When a professor is invited to give a talk somewhere (especially out of town), he's often given an honorarium, in addition to having his expenses paid. Naturally, the practice as well as the amount varies, likely from field to field and institution to institution. Nonetheless, it's a common enough practice.
One doesn't need to be a great economist to recognize that this increases recipients' willingness to give talks, especially when it involves a good deal of travel. Yet when I first went into teaching, and for several years afterwards, I thought that this effect wouldn't be that great. We're in this field to spread our ideas, after all, and giving talks is a good way of doing that; what's more, many people, myself included, find it to be a good deal of fun (and, sometimes, something of an honor). It's also a good way to get to know faculty members at other schools, to get good ideas from questioners and commentators (espeically when the talk is at a faculty workshop), and in many instances to visit friends in town, though of course that depends on the town. What's more, while I'm not wild about spending time in crowded airports and airplanes, I find I can get a good amount of work done when traveling.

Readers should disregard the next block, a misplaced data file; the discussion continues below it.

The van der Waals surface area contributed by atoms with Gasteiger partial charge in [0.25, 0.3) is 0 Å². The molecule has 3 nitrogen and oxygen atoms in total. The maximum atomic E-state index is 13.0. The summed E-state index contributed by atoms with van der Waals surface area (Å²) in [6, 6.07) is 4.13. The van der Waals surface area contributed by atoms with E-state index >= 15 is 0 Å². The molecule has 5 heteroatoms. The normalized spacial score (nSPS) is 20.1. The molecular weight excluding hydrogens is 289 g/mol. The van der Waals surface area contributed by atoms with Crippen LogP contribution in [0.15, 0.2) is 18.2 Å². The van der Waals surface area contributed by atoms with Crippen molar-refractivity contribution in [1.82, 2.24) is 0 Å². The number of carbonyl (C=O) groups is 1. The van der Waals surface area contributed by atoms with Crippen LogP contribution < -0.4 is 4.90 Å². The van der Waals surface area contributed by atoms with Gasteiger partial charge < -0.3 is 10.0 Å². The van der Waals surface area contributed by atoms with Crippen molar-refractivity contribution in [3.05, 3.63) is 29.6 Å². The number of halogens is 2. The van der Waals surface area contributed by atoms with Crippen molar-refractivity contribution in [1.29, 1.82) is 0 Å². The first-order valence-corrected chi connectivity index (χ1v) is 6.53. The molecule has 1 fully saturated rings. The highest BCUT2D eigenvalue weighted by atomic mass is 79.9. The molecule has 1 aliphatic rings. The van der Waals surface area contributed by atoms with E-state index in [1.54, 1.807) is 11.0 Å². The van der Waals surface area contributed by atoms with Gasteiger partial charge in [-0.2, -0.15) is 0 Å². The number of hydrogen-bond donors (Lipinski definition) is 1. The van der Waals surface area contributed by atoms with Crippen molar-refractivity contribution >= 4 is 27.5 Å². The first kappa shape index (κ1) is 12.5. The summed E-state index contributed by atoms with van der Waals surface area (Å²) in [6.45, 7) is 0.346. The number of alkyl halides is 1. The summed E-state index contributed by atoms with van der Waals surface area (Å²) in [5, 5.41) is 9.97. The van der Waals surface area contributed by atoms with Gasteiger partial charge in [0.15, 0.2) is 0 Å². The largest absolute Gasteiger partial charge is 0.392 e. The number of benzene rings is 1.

Having small kids, though, exposed for me an interesting economic twist on the matter: The pleasure of spreading ideas, and the honor of being a featured speaker at a high-profile event, are valuable, but they're valuable to the invitee. The costs of the trip, though, are often imposed on the invitee's spouse, who has to mind the children alone.
Naturally, we can assume that the spouses love one another, and derive at least some joy from knowing that the other is doing something fun, and some unhappiness from knowing that the other is being stuck with the kids. Still, "Honey, I'd like to go out of town for a few days; can you mind the kids? It'll be a great way for me to spread my ideas, I'll enjoy giving the talk, and the invitation is something of an honor" is a harder thing to say than "Honey, I'd like to go out of town for a few days to give a talk, and they'll be paying me $X,000." So even if an honorarium's marginal value to the speaker is not that significant, the honorarium's marginal value to the speaker's spouse may be the deciding factor.